So there I was. Alone in my HMMWV (Humvee), reading Study Session 7 in the CFA level 3 curriculum and I started laughing out loud. It is not often that I laugh at something I read in the CFA curriculum. It is generally very serious and often technical in nature. However, Study Session 7, Economic Analysis, has a produced a few gems for my enjoyment.

The first nugget is pictured above. It is talking about central banks and what they can (or can’t) do to stimulate or slow an economy. The comedic moment began when I read that, “official interest rate targets cannot drop below zero”. Yea, maybe a few years ago that was true, but not anymore. Several central banks are going beyond ZIRP (zero interest rate policy) and are now in the world of NIRP (negative interest rate policy).

It is always dangerous to speak in absolutes. It is far more prudent to say something like, “while theoretically possible, negative interest rates are extremely rare and unlikely to occur.” I am not sure what cosmic force the authors believed were holding interest rates from going below zero. My guess is that the status quo bias played a role. Just because you have never seen something does not mean that it will not happen.

Black swan anyone?

What happens when there are negative interest rates? Here is a nice story about a Danish family who is getting paid interest on their mortgage. Yes, instead of paying interest on their mortgage, they are getting paid for having a mortgage. Bizarro World stuff right there. This sounds great, except there is a downside to NIRP; if they had a savings account they would be paying the bank for the privilege of holding cash. Cash in a bank account dies a slow painful death. I don’t know much about Danish mortgages, but if this is anything like a typical American 30-year fixed rate mortgage, this is profound.

I have a feeling the CFA Institute will be updating this reading at some point in the near future. In their defense, they do mention in a footnote that the United States occasionally had negative nominal yields between 1938 to 1941. I like how they throw the “nominal” in there because that time period was the Great Depression and the negative nominal yield was likely a positive real yield because prices then were dropping like barrels of shale oil today.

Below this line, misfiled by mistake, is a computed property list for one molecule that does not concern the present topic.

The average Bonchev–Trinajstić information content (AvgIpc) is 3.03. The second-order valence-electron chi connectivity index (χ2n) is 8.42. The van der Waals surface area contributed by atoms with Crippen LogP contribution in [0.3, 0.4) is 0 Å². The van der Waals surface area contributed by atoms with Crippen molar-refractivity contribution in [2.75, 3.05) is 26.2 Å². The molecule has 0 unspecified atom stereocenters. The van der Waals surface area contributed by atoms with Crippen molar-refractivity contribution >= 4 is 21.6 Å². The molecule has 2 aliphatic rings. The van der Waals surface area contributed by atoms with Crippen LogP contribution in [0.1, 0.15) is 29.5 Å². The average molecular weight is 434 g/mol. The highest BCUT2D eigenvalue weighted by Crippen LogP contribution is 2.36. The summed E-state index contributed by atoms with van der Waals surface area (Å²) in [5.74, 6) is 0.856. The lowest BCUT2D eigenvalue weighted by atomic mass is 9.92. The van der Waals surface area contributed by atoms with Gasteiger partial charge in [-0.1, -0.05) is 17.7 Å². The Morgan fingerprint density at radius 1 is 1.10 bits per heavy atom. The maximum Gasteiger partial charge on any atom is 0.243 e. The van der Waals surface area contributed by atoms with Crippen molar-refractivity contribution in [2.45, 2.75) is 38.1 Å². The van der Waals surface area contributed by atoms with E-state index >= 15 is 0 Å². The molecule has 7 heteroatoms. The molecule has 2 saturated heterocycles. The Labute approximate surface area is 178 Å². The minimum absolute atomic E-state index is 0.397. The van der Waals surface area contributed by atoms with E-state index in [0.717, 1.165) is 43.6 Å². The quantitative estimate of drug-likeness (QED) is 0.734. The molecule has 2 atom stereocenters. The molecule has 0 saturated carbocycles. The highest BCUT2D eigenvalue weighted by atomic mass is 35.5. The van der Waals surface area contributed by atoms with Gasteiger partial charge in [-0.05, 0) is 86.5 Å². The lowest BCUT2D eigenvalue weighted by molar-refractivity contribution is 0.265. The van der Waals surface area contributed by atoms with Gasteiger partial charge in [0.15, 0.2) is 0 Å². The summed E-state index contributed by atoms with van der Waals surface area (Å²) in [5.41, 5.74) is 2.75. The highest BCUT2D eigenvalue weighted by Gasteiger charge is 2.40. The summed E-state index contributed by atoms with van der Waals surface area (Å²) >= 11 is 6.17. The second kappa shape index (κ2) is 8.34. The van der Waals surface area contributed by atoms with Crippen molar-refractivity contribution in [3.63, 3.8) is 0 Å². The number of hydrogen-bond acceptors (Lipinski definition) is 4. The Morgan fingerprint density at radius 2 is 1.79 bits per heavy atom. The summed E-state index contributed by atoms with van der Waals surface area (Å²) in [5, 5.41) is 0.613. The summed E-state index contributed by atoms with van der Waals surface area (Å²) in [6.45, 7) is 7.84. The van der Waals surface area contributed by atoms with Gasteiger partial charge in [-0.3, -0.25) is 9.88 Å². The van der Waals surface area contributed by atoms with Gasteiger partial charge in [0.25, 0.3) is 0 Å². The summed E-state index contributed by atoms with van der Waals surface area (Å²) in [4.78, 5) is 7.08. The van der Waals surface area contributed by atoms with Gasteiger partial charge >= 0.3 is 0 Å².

The other moment of levity came in Example 1 of Reading 16, Equity Market Valuation. The question explains that the divorce rate and formation of single-parent households in a country are increasing rapidly. Then it asks what the impact on the economy will be?

To my surprise, it is mostly all good news for the overall economy. Labor force participation rates rise. Incomes rise and overall production is increased. Apparently, the only downside is that per-household income decreases.  Actually, the authors who wrote this claimed per-household income “will grow at a below-trend rate (and may even decline)”. So, even household income may still grow. Nothing but good news if the divorce rates shoot up. Everyone comes out smelling of roses.

What kind of insidious ploy for economic growth is this? I can just imagine someone in Congress pushing their Divorce Encouragement and Economic Growth Act through the legislature in order to stimulate the economy and improve the lives of their constituents. I don’t have time to fully debunk this, but I have a suspicion that more wealth is squandered in spite via divorce than is ever created from breaking up families. Perhaps for the lawyers, it is a win, but nearly everyone else would be a net loser. It’s just a hunch I have. Strange example.

Thanks for the laughs CFA Institute. They seemed to have helped my retention of the material. Today I scored a 78% in Schweser’s Q-Bank for Study Session 7.

Tomorrow morning I will test myself on Study Session 8, Asset Allocation, with Schweser’s Q-Bank. Off I go.